Marc
Thank you so much! The code runs fine. But my main problem remains: the triangulation in c3t3.triangulation contains more cells than the interior triangulation of the object.
If you add the lines
std::cerr << "Number of cells in c3t3: " << c3t3.number_of_cells() << std::endl; std::cerr << "Number of finite cells in t: " << t.number_of_finite_cells() << std::endl;
to your code you see. this. I had hoped if I take a convex surface there would be no difference, because there is no necessity for tetrahedra on the outside, but this is still not true. If you create a mesh for a sphere, the numbers will still be different.
What I would really like to do is to export the tetrahedral mesh that is in the interior of the object — the number of tetrahedra c3t3 reports. I could of course iterate over these tetrahedra, but this does not give me a valid Triangulation_3 object, because it expects a triangulation without boundary faces; rather the boundary faces are incident on tetrahedra with one vertex at infinity. So my question is how to easily create a Triangulation_3 object that captures what c3t3 intends to represent?
Best, Marc
On 10. Jan 2019, at 07:16, Sebastien Loriot (GeometryFactory) < [hidden email]> wrote:
Here is an example of usage of copy_tds(): https://gist.github.com/sloriot/f9f929ce2e30b59f1b63a3cf3780159eAre talking of filtering infinite cells? Sebastien. On 01/09/2019 10:25 PM, Marc Alexa wrote: Hi Sebastian, Thanks for your answer. I use the stream operator on both, c3t3 and c3t3.triangulation and the result is identical. I was never able to downcast. I somehow don’t manage to use types that CGAL understand to cast. The copy_tds function looks interesting. For now I solved my problem in a more ugly way by directly filtering the stream generated by c3t3. My other problem remains. c3t3 uses some peeling, but the peeled tets are part of the triangulation so they still get exported. I guess, fundamentally I need to solve the following problem: given a collection of tets that form a valid tet mesh with boundary. How can I generate the ‘outside’ tets that CGAL expects for Triangulation 3, i.e. the tets connected to the infinite vertex. Is there a simple way in CGAL to do this? Thanks! Marc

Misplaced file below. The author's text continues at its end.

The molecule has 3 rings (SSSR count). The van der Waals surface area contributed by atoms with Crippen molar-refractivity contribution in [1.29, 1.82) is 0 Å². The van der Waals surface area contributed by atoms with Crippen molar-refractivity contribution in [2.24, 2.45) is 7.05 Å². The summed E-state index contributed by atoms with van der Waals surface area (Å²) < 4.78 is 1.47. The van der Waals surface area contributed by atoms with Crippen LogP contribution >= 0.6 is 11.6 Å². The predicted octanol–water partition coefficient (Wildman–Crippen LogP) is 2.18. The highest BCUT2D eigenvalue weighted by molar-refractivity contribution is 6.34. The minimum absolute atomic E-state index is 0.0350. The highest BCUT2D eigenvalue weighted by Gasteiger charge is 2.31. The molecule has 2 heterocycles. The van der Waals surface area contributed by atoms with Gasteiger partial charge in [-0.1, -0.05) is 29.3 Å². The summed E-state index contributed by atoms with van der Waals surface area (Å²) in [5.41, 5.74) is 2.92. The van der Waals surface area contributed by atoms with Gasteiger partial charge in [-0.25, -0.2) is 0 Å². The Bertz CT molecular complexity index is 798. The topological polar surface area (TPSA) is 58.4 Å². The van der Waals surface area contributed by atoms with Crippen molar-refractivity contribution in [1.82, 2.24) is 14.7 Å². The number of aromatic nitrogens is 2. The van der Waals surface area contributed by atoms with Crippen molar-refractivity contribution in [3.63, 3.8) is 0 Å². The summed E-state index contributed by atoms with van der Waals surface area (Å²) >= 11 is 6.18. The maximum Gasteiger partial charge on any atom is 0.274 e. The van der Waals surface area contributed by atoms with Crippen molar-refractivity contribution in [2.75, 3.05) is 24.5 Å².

On 7. Jan 2019, at 08:47, Sebastien Loriot (GeometryFactory) <[hidden email]> wrote:
Hi Marc,
Did you try to dump c3t3.triangulation()? AFAIK, this should directly call the operator<<() from Regular_triangulation_3 and gives you what you need. I guess you could even down cast it to a given Triangulation_3 class.
If you need to import it into a different triangulation type, you have to do it at the TDS level by using the function copy_tds() for example.
See here: https://doc.cgal.org/latest/TDS_3/classTriangulationDataStructure__3.html#aac784b676421bd590612bb08c0a84f89
HTH,
Sebastien.
On 01/05/2019 01:53 PM, Marc Alexa wrote:
Dear all, I am generating a tetrahedral mesh using the suite of algorithms in Mesh_3. I want to use the resulting mesh in my code, which is based on Triangulation_3. The vertex and cell base classes are incompatible. My preferred way for doing this would be writing the mesh to a file. Unfortunately, the formats of the stream operators are different. Is there an easy way to “reduce” what is being written by Mesh_3 to what is being expected by Triangulation_3? On a side note: I understand that if I am not using sliver exudation, the triangulation generated by Mesh_3 will be Delaunay. This means I could export the points only (and then reconstruct the tetrahedra). Then I only need information on which tetrahedra are in the interior of the meshed surface. I tried to circumvent this by using a simple convex surface, namely a sphere. Yet even for the sphere some tetrahedra are excluded, despite clearly lying in the interior. I do understand that the excluded tetrahedra are slivers, but wouldn’t it make sense that a tetrahedral mesh with the boundary vertices on the sphere contained everything inside the sphere? Best, Marc
 You are currently subscribed to cgaldiscuss. To unsubscribe or access the archives, go to https://sympa.inria.fr/sympa/info/cgaldiscuss
 You are currently subscribed to cgaldiscuss. To unsubscribe or access the archives, go to https://sympa.inria.fr/sympa/info/cgaldiscuss


Hello,
Depending on your usage of the triangulation afterwards (more
details below), you can look into this file https://github.com/CGAL/cgal/blob/master/Mesh_3/include/CGAL/Mesh_3/tet_soup_to_c3t3.h,
and use functions such as "build_triangulation_from_file", which